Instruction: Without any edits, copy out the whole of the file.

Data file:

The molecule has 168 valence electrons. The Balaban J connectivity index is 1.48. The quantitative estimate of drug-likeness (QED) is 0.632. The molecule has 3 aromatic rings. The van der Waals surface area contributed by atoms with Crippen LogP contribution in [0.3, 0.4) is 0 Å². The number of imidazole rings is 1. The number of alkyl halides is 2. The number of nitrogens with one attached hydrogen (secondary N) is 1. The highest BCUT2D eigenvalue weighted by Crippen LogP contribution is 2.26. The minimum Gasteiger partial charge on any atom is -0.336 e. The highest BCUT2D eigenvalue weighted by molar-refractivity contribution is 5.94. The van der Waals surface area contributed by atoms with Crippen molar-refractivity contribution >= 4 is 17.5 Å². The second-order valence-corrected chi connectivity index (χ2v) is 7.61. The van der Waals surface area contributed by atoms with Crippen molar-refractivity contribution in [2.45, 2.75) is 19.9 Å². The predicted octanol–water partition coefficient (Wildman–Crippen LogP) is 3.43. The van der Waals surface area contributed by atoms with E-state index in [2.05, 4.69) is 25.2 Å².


The molecule has 168 valence electrons. The Balaban J connectivity index is 1.48. The quantitative estimate of drug-likeness (QED) is 0.632. The molecule has 3 aromatic rings. The van der Waals surface area contributed by atoms with Crippen LogP contribution in [0.3, 0.4) is 0 Å². The number of imidazole rings is 1. The number of alkyl halides is 2. The number of nitrogens with one attached hydrogen (secondary N) is 1. The highest BCUT2D eigenvalue weighted by Crippen LogP contribution is 2.26. The minimum Gasteiger partial charge on any atom is -0.336 e. The highest BCUT2D eigenvalue weighted by molar-refractivity contribution is 5.94. The van der Waals surface area contributed by atoms with Crippen molar-refractivity contribution >= 4 is 17.5 Å². The second-order valence-corrected chi connectivity index (χ2v) is 7.61. The van der Waals surface area contributed by atoms with Crippen molar-refractivity contribution in [2.45, 2.75) is 19.9 Å². The predicted octanol–water partition coefficient (Wildman–Crippen LogP) is 3.43. The van der Waals surface area contributed by atoms with E-state index in [2.05, 4.69) is 25.2 Å².